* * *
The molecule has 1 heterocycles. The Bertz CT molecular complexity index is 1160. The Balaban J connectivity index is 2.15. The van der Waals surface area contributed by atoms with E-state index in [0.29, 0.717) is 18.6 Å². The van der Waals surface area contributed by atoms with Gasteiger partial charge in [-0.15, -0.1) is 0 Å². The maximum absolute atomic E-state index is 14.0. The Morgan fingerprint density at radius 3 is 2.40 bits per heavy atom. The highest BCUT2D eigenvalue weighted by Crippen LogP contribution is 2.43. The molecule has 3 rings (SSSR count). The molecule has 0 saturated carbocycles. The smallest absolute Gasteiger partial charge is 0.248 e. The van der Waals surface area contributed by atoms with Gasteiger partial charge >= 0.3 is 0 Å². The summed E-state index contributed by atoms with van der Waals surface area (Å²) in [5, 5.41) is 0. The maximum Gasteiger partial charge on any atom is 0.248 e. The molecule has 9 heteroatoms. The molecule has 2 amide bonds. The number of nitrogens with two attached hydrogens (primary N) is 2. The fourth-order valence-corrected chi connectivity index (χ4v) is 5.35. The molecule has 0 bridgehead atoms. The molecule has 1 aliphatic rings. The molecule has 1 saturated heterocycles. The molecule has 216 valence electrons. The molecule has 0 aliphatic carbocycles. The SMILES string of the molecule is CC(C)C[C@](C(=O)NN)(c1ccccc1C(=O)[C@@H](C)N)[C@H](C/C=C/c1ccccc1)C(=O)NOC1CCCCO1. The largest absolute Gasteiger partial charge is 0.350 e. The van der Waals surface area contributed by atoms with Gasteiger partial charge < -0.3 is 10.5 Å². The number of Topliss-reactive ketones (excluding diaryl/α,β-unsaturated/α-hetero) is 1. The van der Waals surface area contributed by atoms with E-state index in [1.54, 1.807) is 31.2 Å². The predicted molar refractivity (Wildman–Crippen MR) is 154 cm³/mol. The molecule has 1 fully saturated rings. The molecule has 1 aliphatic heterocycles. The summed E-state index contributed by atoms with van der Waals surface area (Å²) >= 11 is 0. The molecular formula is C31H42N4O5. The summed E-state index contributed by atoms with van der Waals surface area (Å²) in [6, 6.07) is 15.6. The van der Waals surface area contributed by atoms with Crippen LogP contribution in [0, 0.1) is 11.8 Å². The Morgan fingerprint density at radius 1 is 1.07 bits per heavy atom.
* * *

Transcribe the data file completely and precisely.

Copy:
The molecule has 1 heterocycles. The Bertz CT molecular complexity index is 1160. The Balaban J connectivity index is 2.15. The van der Waals surface area contributed by atoms with E-state index in [0.29, 0.717) is 18.6 Å². The van der Waals surface area contributed by atoms with Gasteiger partial charge in [-0.15, -0.1) is 0 Å². The maximum absolute atomic E-state index is 14.0. The Morgan fingerprint density at radius 3 is 2.40 bits per heavy atom. The highest BCUT2D eigenvalue weighted by Crippen LogP contribution is 2.43. The molecule has 3 rings (SSSR count). The molecule has 0 saturated carbocycles. The smallest absolute Gasteiger partial charge is 0.248 e. The van der Waals surface area contributed by atoms with Gasteiger partial charge >= 0.3 is 0 Å². The summed E-state index contributed by atoms with van der Waals surface area (Å²) in [5, 5.41) is 0. The maximum Gasteiger partial charge on any atom is 0.248 e. The molecule has 9 heteroatoms. The molecule has 2 amide bonds. The number of nitrogens with two attached hydrogens (primary N) is 2. The fourth-order valence-corrected chi connectivity index (χ4v) is 5.35. The molecule has 0 bridgehead atoms. The molecule has 1 aliphatic rings. The molecule has 1 saturated heterocycles. The molecule has 216 valence electrons. The molecule has 0 aliphatic carbocycles. The SMILES string of the molecule is CC(C)C[C@](C(=O)NN)(c1ccccc1C(=O)[C@@H](C)N)[C@H](C/C=C/c1ccccc1)C(=O)NOC1CCCCO1. The largest absolute Gasteiger partial charge is 0.350 e. The van der Waals surface area contributed by atoms with Gasteiger partial charge < -0.3 is 10.5 Å². The number of Topliss-reactive ketones (excluding diaryl/α,β-unsaturated/α-hetero) is 1. The van der Waals surface area contributed by atoms with E-state index in [1.54, 1.807) is 31.2 Å². The predicted molar refractivity (Wildman–Crippen MR) is 154 cm³/mol. The molecule has 1 fully saturated rings. The molecule has 1 aliphatic heterocycles. The summed E-state index contributed by atoms with van der Waals surface area (Å²) >= 11 is 0. The molecular formula is C31H42N4O5. The summed E-state index contributed by atoms with van der Waals surface area (Å²) in [6, 6.07) is 15.6. The van der Waals surface area contributed by atoms with Crippen LogP contribution in [0, 0.1) is 11.8 Å². The Morgan fingerprint density at radius 1 is 1.07 bits per heavy atom.